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Future looking bright for Arizona's wealthiest residents

PHOENIX -- Arizona's wealthiest are feeling good about the future.

In a new BMO Financial study, 65 percent of Arizonans worth $1 million or more expect the U.S. economy to improve over the next year. That's 5 percent higher than their wealthy counterparts across the country.

BMO spokesperson Carey Allen said there are several reasons for the regional optimism.

"We've had a lot of focus here on the health sector with the aging baby boomers and places like T-Gen and the focus on medical technology sectors."

The study also found about the same number of affluent Arizonans considers stocks and real estate a good investment again.

What's more, said Allen, "specifically 48 percent of them actually say they are better off financially than they were before the Great Recession of 2008."

Economists predict that higher level of confidence will trickle down as the affluent spend more money, more often on luxury items and services and stimulate local economic growth.

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About the Author


Holliday Moore is a Phoenix native with more than 25 years experience in the local and national broadcast and media industry. A graduate of ASU's journalism program, with a second major in Marketing & Management, she considers herself one of the lucky few to be doing exactly what she loves, writing and producing news.

In 2012, she won a prestigious Edward R. Murrow award for a light feature radio story on snakes. For the record, snakes do not say much! She is also honored to be one of two nominees this year for a Mark Twain Award involving her series on Arizona drowning cases.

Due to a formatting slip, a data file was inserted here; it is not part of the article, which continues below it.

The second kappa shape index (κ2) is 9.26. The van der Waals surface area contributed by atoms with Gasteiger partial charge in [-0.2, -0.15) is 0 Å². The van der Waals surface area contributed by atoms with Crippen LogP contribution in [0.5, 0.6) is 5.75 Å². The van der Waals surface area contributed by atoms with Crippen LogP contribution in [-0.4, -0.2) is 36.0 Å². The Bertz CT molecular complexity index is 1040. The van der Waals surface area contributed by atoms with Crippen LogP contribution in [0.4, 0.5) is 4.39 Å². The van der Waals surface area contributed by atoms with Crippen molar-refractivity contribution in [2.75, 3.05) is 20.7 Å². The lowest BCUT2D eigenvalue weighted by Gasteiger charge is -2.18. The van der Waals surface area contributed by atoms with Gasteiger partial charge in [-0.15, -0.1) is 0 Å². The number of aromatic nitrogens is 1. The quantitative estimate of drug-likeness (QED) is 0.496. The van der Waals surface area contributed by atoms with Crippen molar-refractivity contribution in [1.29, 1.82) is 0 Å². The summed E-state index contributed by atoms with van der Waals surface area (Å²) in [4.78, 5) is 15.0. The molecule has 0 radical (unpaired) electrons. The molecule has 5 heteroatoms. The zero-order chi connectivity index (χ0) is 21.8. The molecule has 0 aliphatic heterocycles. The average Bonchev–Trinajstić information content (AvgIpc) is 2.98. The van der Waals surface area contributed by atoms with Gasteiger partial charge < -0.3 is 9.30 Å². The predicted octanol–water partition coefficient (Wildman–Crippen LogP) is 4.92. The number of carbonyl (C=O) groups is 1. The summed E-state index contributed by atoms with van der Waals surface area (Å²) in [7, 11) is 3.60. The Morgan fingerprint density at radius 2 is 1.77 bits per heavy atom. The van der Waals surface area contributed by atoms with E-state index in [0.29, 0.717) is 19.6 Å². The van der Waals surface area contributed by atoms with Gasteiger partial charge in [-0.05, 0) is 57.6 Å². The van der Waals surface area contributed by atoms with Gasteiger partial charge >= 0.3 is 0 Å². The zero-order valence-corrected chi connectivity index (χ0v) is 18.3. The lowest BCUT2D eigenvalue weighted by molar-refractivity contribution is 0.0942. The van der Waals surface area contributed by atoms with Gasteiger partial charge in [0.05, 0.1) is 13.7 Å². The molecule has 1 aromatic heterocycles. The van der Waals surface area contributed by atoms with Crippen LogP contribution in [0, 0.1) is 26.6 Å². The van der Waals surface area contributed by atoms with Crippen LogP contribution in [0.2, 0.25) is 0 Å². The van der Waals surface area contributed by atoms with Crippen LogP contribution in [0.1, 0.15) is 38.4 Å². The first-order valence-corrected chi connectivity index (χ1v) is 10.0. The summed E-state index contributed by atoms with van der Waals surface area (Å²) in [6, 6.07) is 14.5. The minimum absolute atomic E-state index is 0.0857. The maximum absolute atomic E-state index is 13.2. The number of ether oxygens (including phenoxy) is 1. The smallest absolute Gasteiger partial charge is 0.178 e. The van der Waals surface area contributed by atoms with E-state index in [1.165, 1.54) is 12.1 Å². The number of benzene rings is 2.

Among her career accomplishments, Moore has taken home a television Emmy for Cultural Issues Reporting on the Navajo/Hopi Partition Land Act. She has also won numerous Emmy nominations for hard, soft and even sports reporting. However, Moore considers her highest achievement was on the day she received the prestigious Walter Cronkite Political Excellence Award for developing the Scripps Television stations' Democracy 2000 & 2002 program. Bob Morford, ABC 15's News Director at the time, asked Moore to head the project with one wish, "Try not to lose ratings," he said. "We not only did not lose ratings," says Moore, "We actually improved ratings between the coveted 5:00-6:30pm news block."

"She created, designed and executed the award winning program," recalls Morford, "Her efforts brought a great deal of notice and credit to our station."

Moore loves a challenge and is an adrenaline junky by nature. She ran 400 hurdles in college and more recently half marathons to raise thousands of dollars for the Leukemia & Lymphoma Society. She works part time for KTAR Radio while volunteering for her young son's elementary school and running a freelance media services business.

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